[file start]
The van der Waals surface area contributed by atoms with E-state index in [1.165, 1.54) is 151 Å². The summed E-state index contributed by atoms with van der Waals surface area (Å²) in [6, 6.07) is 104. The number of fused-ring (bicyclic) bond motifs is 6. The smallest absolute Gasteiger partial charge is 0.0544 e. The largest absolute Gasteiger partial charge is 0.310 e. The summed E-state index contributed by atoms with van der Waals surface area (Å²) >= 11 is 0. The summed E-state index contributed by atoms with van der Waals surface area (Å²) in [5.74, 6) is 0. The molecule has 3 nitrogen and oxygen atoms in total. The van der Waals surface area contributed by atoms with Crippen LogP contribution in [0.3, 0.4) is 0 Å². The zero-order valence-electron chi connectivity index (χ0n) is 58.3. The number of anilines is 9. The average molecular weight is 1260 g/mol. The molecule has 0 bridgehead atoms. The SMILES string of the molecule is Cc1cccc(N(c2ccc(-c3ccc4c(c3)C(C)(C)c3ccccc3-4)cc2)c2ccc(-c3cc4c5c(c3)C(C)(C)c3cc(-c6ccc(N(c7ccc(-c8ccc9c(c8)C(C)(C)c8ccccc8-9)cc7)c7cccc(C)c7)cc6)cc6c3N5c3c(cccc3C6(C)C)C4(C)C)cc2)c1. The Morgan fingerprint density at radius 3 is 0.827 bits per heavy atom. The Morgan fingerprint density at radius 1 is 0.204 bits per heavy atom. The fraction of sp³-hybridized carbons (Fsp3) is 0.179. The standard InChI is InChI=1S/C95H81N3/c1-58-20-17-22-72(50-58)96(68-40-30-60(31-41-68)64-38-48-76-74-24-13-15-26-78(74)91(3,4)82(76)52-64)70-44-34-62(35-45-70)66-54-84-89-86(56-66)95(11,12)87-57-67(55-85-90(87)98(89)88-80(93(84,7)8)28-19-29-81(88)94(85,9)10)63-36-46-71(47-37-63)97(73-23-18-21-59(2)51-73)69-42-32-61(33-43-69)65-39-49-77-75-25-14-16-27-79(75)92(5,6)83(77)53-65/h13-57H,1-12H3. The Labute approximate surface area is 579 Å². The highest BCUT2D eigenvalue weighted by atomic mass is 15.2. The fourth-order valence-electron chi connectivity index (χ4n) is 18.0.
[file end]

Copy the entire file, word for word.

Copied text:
The van der Waals surface area contributed by atoms with E-state index in [1.165, 1.54) is 151 Å². The summed E-state index contributed by atoms with van der Waals surface area (Å²) in [6, 6.07) is 104. The number of fused-ring (bicyclic) bond motifs is 6. The smallest absolute Gasteiger partial charge is 0.0544 e. The largest absolute Gasteiger partial charge is 0.310 e. The summed E-state index contributed by atoms with van der Waals surface area (Å²) >= 11 is 0. The summed E-state index contributed by atoms with van der Waals surface area (Å²) in [5.74, 6) is 0. The molecule has 3 nitrogen and oxygen atoms in total. The van der Waals surface area contributed by atoms with Crippen LogP contribution in [0.3, 0.4) is 0 Å². The zero-order valence-electron chi connectivity index (χ0n) is 58.3. The number of anilines is 9. The average molecular weight is 1260 g/mol. The molecule has 0 bridgehead atoms. The SMILES string of the molecule is Cc1cccc(N(c2ccc(-c3ccc4c(c3)C(C)(C)c3ccccc3-4)cc2)c2ccc(-c3cc4c5c(c3)C(C)(C)c3cc(-c6ccc(N(c7ccc(-c8ccc9c(c8)C(C)(C)c8ccccc8-9)cc7)c7cccc(C)c7)cc6)cc6c3N5c3c(cccc3C6(C)C)C4(C)C)cc2)c1. The Morgan fingerprint density at radius 3 is 0.827 bits per heavy atom. The Morgan fingerprint density at radius 1 is 0.204 bits per heavy atom. The fraction of sp³-hybridized carbons (Fsp3) is 0.179. The standard InChI is InChI=1S/C95H81N3/c1-58-20-17-22-72(50-58)96(68-40-30-60(31-41-68)64-38-48-76-74-24-13-15-26-78(74)91(3,4)82(76)52-64)70-44-34-62(35-45-70)66-54-84-89-86(56-66)95(11,12)87-57-67(55-85-90(87)98(89)88-80(93(84,7)8)28-19-29-81(88)94(85,9)10)63-36-46-71(47-37-63)97(73-23-18-21-59(2)51-73)69-42-32-61(33-43-69)65-39-49-77-75-25-14-16-27-79(75)92(5,6)83(77)53-65/h13-57H,1-12H3. The Labute approximate surface area is 579 Å². The highest BCUT2D eigenvalue weighted by atomic mass is 15.2. The fourth-order valence-electron chi connectivity index (χ4n) is 18.0.